The ChronoZoom dataset also contains a number of exhibits. These are images, documents or videos which illustrate certain events within a timeline. In the original ChronoZoom visualisation these are displayed as bubbles and can be examined by zooming in on them. They are rich sources of information and I wanted to expose them prominently. I found it a pity that one loses all sense of context and location in time when they are examined in the original ChronoZoom tool. In my visualisation I therefore chose to separate their content from the main timeline view and display them in a separate panel.
Finally, the compact layout also allows one to answer questions concerned with comparing events. For example, would the early hominoids Genus Australopithecus and Genus Homo have been able to meet each other? The answer is yes – their timelines overlap. However, my visualisation can’t answer if their geographic living arrangements would have made such a meeting possible.
What processes, techniques, and/or tools were used or which ones were most helpful for the project?
D3.js was by far the most important tool I used. It powers nearly every aspect of my visualisation and the examples provided were of great help (https://github.com/mbostock/d3/wiki/Gallery). Especially the d3 behaviours which control the panning and zooming (http://bl.ocks.org/mbostock/2206340).
But I also want to give credit to Gabor Turi’s JSON viewer I mentioned earlier (http://jsonviewer.stack.hu/). There are a number of ways of how to examine JSON data, but I always come back to this simple tool which just allows you to paste some JSON data and examine it.
You are currently pursuing a PhD in Innovation Design Engineering from the Royal College of Art, London correct? What from your educational program ended up being most valuable in your creation of this project (i.e. a particular class, teacher, or skill)?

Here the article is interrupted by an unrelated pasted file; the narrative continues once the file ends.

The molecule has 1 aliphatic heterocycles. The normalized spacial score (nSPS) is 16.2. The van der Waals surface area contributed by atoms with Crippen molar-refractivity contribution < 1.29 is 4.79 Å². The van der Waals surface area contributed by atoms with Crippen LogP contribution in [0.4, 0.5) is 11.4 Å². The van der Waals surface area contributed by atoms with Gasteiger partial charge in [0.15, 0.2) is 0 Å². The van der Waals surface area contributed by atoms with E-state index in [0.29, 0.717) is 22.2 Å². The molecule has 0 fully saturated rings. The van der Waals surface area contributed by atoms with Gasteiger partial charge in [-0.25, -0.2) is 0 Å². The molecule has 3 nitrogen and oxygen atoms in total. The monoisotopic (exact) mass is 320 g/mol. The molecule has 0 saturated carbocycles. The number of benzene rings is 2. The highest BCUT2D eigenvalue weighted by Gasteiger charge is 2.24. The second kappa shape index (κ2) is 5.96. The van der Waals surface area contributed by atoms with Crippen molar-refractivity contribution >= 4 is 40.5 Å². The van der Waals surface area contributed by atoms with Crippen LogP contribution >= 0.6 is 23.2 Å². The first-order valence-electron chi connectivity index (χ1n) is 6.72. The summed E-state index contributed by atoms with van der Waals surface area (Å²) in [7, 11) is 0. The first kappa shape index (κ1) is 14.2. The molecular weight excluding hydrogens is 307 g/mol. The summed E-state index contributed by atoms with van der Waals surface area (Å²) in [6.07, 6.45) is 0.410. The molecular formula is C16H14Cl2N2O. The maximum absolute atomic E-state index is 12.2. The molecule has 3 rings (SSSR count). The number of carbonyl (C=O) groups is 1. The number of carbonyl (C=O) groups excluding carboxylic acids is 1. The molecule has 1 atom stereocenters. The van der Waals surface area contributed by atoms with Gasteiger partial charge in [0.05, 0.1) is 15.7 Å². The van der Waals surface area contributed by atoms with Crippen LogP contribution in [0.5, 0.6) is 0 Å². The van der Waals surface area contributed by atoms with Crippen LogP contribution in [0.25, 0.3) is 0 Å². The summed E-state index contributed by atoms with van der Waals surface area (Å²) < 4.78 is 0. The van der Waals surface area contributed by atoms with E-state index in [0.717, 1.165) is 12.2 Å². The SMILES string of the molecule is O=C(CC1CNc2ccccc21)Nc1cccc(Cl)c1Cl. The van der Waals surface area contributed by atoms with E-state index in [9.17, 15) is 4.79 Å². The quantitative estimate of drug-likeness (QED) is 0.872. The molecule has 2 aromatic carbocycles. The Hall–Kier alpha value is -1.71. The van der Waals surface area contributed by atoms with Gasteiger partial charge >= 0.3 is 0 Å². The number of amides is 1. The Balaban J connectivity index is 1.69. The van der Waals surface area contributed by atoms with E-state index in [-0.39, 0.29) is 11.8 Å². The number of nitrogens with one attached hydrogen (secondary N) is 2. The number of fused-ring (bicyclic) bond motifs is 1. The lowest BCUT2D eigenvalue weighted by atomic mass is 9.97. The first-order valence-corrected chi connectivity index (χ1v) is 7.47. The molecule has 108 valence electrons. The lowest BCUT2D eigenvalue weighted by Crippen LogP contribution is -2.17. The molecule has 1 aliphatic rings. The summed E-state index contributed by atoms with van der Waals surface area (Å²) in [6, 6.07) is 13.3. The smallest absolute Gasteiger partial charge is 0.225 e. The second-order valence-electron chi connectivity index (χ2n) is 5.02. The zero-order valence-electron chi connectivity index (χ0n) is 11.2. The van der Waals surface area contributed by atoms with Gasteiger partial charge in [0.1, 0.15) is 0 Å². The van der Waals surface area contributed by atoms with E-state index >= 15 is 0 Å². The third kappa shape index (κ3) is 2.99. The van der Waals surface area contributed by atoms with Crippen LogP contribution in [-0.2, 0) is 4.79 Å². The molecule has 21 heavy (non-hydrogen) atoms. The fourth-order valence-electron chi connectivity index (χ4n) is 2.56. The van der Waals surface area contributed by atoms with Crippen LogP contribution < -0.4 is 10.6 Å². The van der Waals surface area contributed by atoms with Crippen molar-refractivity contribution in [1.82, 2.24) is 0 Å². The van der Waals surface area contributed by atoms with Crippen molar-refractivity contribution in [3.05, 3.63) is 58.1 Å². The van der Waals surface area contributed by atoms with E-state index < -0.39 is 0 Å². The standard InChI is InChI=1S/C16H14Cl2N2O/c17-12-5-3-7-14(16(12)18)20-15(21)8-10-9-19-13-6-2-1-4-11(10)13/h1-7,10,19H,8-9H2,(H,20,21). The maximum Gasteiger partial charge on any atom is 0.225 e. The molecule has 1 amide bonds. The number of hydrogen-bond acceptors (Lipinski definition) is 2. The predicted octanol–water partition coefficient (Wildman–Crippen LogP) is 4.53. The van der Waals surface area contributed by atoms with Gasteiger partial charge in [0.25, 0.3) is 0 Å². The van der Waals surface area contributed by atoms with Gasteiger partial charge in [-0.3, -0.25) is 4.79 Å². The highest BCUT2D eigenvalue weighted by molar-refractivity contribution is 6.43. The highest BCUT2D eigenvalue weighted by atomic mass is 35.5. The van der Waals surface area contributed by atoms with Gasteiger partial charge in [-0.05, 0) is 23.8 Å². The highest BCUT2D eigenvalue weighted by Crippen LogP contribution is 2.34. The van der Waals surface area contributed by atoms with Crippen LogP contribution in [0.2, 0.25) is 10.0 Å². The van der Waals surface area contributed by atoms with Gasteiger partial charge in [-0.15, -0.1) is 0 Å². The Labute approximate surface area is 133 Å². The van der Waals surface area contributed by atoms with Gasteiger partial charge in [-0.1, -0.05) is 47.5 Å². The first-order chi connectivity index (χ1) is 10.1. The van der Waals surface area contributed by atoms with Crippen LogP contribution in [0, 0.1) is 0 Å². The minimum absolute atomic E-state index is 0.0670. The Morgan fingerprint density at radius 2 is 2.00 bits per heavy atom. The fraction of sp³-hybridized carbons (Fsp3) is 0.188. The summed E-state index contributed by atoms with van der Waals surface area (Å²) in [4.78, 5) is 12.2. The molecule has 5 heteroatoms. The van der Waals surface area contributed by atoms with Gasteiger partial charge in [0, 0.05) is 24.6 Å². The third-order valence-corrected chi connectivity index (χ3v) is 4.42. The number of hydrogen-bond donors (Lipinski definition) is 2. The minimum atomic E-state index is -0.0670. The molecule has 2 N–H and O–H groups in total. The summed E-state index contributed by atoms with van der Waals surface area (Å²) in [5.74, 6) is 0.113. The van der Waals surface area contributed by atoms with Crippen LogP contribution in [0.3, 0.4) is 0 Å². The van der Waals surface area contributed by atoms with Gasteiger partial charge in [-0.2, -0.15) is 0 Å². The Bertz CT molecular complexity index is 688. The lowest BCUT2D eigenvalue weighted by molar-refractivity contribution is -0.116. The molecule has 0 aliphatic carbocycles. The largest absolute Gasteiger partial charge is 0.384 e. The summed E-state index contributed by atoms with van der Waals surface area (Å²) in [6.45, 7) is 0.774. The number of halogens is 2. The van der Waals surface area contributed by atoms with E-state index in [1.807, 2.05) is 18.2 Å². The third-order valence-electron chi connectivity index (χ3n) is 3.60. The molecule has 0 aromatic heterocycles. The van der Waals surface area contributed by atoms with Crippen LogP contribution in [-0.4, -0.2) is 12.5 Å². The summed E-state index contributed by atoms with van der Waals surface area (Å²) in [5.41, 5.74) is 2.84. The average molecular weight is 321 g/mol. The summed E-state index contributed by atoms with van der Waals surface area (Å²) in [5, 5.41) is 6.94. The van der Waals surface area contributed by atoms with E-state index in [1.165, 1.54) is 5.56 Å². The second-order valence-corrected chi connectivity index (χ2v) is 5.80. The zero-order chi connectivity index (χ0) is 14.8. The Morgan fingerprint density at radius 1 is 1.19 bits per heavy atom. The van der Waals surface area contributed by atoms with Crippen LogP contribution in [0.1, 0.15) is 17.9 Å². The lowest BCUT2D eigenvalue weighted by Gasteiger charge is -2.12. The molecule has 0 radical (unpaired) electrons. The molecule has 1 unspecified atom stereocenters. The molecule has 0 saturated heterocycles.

The project would not exist if it wasn’t for my supervisor Stephen Boyd Davis (http://www.rca.ac.uk/more/staff/dr-stephen-boyd-davis/) who got me interested in visual representations of time in the first place. He was also responsible for pointing out the potential of digital timelines as a data visualisation tool and the deficiencies of current digital timelines, especially in comparison to historical visualisations of time (one of his own research interests).
For technical help I can rely on the expertise of System Simulation (www.ssl.co.uk) a central London software company specialising in information management for the Heritage sector which, together with the EPSRC (Engineering and Physical Sciences Research Council) is also funding my research.
You write on your site that you explore "representations of time and time spans". What other explorations have you conducted, especially through your education?
I have made a few prototypes which explore alternative renderings of time that depart from the prevalent one-dimensional linear model. Another issue I explored is the modelling and representation of temporal uncertainties (see http://ewic.bcs.org/content/ConWebDoc/50996). Time in a digital context is linear, quantified and explicit as well as independent of other events in time (I wrote about Time as Data here: http://research.kraeutli.com/index.php/2014/01/challenges-for-time-as-di…). For example, all the events in the ChronoZoom dataset stand on their own and have defined beginnings and endings. In the dataset – as well as in my own visualisation – it appears as if "Earth & Solar System" began out of nowhere and then "Life" just appeared. We know that’s not the case, but how can we model and represent such temporal events?
What is the next data visualization you might be working on now or want to work on in the future?
My current focus is on the development of tools, which enable cultural datasets to be explored and analysed visually in relation to multiple aspects of time: a novel digital timeline format that respects the problematics around time as data and is able to reveal more complex relationships and temporal patterns than would be visible in a conventional format. It is directed at research in the Digital Humanities, where time is not only problematic from a technical point of view, but also poses new challenges on the demands and characteristics of a conceptual model of digital time.